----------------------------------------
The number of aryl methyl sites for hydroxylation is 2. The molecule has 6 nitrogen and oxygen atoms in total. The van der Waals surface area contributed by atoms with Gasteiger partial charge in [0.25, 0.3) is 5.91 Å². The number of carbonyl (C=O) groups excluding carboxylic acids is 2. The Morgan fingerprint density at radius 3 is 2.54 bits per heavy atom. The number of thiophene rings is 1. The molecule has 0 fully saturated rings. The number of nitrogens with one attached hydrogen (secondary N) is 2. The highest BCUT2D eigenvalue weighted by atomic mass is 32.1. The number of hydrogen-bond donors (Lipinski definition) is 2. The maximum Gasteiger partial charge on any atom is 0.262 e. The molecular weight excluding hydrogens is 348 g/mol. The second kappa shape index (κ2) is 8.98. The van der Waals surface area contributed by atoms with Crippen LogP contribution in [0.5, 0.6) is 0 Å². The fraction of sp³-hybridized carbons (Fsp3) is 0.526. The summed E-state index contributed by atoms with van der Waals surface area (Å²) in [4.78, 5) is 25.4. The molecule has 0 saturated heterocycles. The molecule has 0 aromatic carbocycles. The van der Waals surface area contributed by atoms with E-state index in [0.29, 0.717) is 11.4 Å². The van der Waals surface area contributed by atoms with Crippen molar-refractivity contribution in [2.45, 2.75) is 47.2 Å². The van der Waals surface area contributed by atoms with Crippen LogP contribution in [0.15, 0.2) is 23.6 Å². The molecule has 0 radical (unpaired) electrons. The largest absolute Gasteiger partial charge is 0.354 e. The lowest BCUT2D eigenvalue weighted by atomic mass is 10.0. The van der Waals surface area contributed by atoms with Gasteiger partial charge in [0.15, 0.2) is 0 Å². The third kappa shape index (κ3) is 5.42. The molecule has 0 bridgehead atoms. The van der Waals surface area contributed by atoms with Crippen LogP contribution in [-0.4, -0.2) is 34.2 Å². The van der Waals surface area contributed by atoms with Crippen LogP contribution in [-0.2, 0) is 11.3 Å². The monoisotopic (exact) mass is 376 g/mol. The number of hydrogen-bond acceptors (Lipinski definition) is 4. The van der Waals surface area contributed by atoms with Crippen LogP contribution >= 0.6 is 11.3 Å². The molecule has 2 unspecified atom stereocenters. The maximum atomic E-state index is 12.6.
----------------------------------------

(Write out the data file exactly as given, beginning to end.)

The number of aryl methyl sites for hydroxylation is 2. The molecule has 6 nitrogen and oxygen atoms in total. The van der Waals surface area contributed by atoms with Gasteiger partial charge in [0.25, 0.3) is 5.91 Å². The number of carbonyl (C=O) groups excluding carboxylic acids is 2. The Morgan fingerprint density at radius 3 is 2.54 bits per heavy atom. The number of thiophene rings is 1. The molecule has 0 fully saturated rings. The number of nitrogens with one attached hydrogen (secondary N) is 2. The highest BCUT2D eigenvalue weighted by atomic mass is 32.1. The number of hydrogen-bond donors (Lipinski definition) is 2. The maximum Gasteiger partial charge on any atom is 0.262 e. The molecular weight excluding hydrogens is 348 g/mol. The second kappa shape index (κ2) is 8.98. The van der Waals surface area contributed by atoms with Crippen LogP contribution in [0.5, 0.6) is 0 Å². The fraction of sp³-hybridized carbons (Fsp3) is 0.526. The summed E-state index contributed by atoms with van der Waals surface area (Å²) in [4.78, 5) is 25.4. The molecule has 0 saturated heterocycles. The molecule has 0 aromatic carbocycles. The van der Waals surface area contributed by atoms with E-state index in [0.29, 0.717) is 11.4 Å². The van der Waals surface area contributed by atoms with Crippen molar-refractivity contribution in [2.45, 2.75) is 47.2 Å². The van der Waals surface area contributed by atoms with Crippen LogP contribution in [0.15, 0.2) is 23.6 Å². The molecule has 0 radical (unpaired) electrons. The largest absolute Gasteiger partial charge is 0.354 e. The lowest BCUT2D eigenvalue weighted by atomic mass is 10.0. The van der Waals surface area contributed by atoms with Gasteiger partial charge in [0.15, 0.2) is 0 Å². The third kappa shape index (κ3) is 5.42. The molecule has 0 bridgehead atoms. The van der Waals surface area contributed by atoms with Crippen LogP contribution in [-0.4, -0.2) is 34.2 Å². The van der Waals surface area contributed by atoms with Crippen LogP contribution in [-0.2, 0) is 11.3 Å². The monoisotopic (exact) mass is 376 g/mol. The number of hydrogen-bond acceptors (Lipinski definition) is 4. The van der Waals surface area contributed by atoms with Crippen LogP contribution >= 0.6 is 11.3 Å². The molecule has 2 unspecified atom stereocenters. The maximum atomic E-state index is 12.6.